Self-Defeating Behaviors that Parents of Substance Abusers Believe
Guilt: I caused the addiction. I must be a bad parent!
If I can’t control my child’s behavior, then I must be a bad parent! Gone are the days when you could send your child to his room for punishment, take away her allowance or deprive him of his favorite dessert and expect the desired behavior once the deprivations were over.
Glenn Rader, in long-term recovery himself, has worked with families and friends at a major addiction center, and says that “solving drug addiction is a unique challenge because many of the actions a person would normally take to help someone in a crisis aren’t effective in helping someone with an addiction issue. Author of Stop! Things You Must Know Before Trying To Help Someone With Addiction, Rader thinks that substance abuse disorder is not largely a behavior issue.
Instead, according to the American Psychological Association, addiction is a chronic disorder with biological, psychological, and environmental factors influencing its development. Despite the consequences, the drug abuser continues to abuse drugs because his brain has been altered by the illicit drugs in the pre-frontal cortex, the neuro-circuitry of reward, motivation, impulse control and judgment. Rationalization and distorted thinking become “the new normal.”
Shame: The Big Cover-up. Overcompensating for the Drug Abuser
Parents who try to control their child’s behavior by covering up his mistakes.
- I’ll call his boss and make up an excuse for his lateness. Then I’ll drive him to work so he won’t be fired.
- What will people think of us with an out-of-control child? Our daughter is falling behind her peers. Why is their child “towing the line?” Why can’t we get our child to do what’s expected of her? We must be bad parents!
Denial: They’ll come around!
- They’re young. They just like to party. Heck, we used to sneak alcohol out of the house when we were teens. We got fake IDs so we could drink underage at bars. With time, our kids will heal and mature.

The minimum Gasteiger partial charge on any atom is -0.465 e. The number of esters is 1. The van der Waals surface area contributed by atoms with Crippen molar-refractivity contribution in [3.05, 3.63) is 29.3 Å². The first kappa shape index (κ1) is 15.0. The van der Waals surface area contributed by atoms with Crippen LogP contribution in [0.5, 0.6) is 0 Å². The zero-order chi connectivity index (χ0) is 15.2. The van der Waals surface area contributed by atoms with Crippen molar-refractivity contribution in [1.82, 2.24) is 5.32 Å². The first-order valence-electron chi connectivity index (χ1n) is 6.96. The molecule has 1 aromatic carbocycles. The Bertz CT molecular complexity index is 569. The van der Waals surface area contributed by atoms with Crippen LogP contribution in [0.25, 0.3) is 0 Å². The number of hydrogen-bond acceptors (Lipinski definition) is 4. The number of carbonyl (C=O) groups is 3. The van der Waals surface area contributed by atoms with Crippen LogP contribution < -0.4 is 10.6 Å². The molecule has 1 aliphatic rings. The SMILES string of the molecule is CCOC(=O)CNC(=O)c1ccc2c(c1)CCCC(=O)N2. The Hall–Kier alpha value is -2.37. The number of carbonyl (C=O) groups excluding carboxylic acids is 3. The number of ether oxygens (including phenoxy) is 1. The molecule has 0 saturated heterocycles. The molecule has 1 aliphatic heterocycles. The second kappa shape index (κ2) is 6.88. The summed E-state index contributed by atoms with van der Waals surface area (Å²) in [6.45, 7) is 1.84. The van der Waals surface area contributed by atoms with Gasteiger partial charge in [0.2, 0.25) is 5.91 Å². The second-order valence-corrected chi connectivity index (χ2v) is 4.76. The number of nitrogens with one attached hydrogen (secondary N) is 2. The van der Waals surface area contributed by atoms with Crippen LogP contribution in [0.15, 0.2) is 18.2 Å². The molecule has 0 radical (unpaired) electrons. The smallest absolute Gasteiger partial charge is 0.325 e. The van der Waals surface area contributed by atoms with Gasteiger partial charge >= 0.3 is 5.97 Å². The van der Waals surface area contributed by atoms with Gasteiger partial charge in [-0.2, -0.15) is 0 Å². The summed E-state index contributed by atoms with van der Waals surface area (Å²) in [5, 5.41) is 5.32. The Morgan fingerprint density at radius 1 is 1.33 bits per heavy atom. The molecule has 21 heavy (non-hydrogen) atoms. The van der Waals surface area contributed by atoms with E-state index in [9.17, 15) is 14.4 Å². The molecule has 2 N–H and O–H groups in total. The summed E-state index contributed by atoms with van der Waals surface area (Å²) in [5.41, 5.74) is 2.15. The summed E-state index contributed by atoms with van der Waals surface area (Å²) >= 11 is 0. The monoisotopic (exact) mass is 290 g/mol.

- The safest place for him is my home. It may be safe for him, but not for you! An active drug abuser could steal your money, jewelry, car. With the creature comforts of home and food in their bellies, why would they want to leave and do the hard work of attaining sobriety?
- It’s our child. We have to be unselfish and sacrifice at our expense. Twenty-eight days in rehab doesn’t accomplish much on the road to recovery: detox and some age-appropriate group therapy. Many with substance abuse disorders try multiple rehab programs before becoming serious about living sober. Studies have shown that the longer a person is in drug treatment, the more successful he will be at being drug-free. Transitional living homes after rehab are particularly helpful; they help the drug abuser with real world mundane activities like exercising, running errands, working, volunteering, all under the auspices of a trained professional who helps them keep on the track of sobriety.
Wesley Cullen Davidson
Wesley Cullen Davidson is an award-winning freelance writer and journalist specializing in parenting. Currently, she is targeting her writing about recovery to parents whose children have substance abuse disorders.